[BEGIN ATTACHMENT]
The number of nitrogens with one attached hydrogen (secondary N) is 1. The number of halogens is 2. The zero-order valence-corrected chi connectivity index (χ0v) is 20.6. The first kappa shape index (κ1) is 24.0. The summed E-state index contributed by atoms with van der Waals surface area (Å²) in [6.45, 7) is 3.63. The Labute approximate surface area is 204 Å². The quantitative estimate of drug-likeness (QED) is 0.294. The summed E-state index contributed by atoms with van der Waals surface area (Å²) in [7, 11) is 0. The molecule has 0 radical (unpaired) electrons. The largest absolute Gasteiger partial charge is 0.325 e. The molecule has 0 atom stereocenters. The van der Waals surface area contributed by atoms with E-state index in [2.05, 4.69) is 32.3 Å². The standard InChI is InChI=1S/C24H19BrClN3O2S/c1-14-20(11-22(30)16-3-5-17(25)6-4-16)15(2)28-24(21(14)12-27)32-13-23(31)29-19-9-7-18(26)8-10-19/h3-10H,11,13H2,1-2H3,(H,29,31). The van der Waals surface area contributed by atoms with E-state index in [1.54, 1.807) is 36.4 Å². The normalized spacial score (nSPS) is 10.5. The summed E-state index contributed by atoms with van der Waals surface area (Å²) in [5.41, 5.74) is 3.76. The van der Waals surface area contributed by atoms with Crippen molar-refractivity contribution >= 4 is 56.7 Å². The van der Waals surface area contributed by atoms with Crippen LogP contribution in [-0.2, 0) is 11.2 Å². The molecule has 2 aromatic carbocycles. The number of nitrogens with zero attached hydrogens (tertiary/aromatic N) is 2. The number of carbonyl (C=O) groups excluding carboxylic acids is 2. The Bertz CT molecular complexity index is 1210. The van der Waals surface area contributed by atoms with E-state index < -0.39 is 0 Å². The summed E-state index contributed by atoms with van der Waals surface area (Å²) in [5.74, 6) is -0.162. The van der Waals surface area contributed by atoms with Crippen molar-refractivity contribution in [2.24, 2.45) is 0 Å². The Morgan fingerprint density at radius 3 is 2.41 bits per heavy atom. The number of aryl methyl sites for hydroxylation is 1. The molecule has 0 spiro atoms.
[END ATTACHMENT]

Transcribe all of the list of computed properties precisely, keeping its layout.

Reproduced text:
The number of nitrogens with one attached hydrogen (secondary N) is 1. The number of halogens is 2. The zero-order valence-corrected chi connectivity index (χ0v) is 20.6. The first kappa shape index (κ1) is 24.0. The summed E-state index contributed by atoms with van der Waals surface area (Å²) in [6.45, 7) is 3.63. The Labute approximate surface area is 204 Å². The quantitative estimate of drug-likeness (QED) is 0.294. The summed E-state index contributed by atoms with van der Waals surface area (Å²) in [7, 11) is 0. The molecule has 0 radical (unpaired) electrons. The largest absolute Gasteiger partial charge is 0.325 e. The molecule has 0 atom stereocenters. The van der Waals surface area contributed by atoms with E-state index in [2.05, 4.69) is 32.3 Å². The standard InChI is InChI=1S/C24H19BrClN3O2S/c1-14-20(11-22(30)16-3-5-17(25)6-4-16)15(2)28-24(21(14)12-27)32-13-23(31)29-19-9-7-18(26)8-10-19/h3-10H,11,13H2,1-2H3,(H,29,31). The van der Waals surface area contributed by atoms with E-state index in [1.54, 1.807) is 36.4 Å². The normalized spacial score (nSPS) is 10.5. The summed E-state index contributed by atoms with van der Waals surface area (Å²) in [5.41, 5.74) is 3.76. The van der Waals surface area contributed by atoms with Crippen molar-refractivity contribution >= 4 is 56.7 Å². The van der Waals surface area contributed by atoms with Crippen LogP contribution in [-0.2, 0) is 11.2 Å². The molecule has 2 aromatic carbocycles. The number of nitrogens with zero attached hydrogens (tertiary/aromatic N) is 2. The number of carbonyl (C=O) groups excluding carboxylic acids is 2. The Bertz CT molecular complexity index is 1210. The van der Waals surface area contributed by atoms with E-state index < -0.39 is 0 Å². The summed E-state index contributed by atoms with van der Waals surface area (Å²) in [5.74, 6) is -0.162. The van der Waals surface area contributed by atoms with Crippen molar-refractivity contribution in [2.24, 2.45) is 0 Å². The Morgan fingerprint density at radius 3 is 2.41 bits per heavy atom. The number of aryl methyl sites for hydroxylation is 1. The molecule has 0 spiro atoms.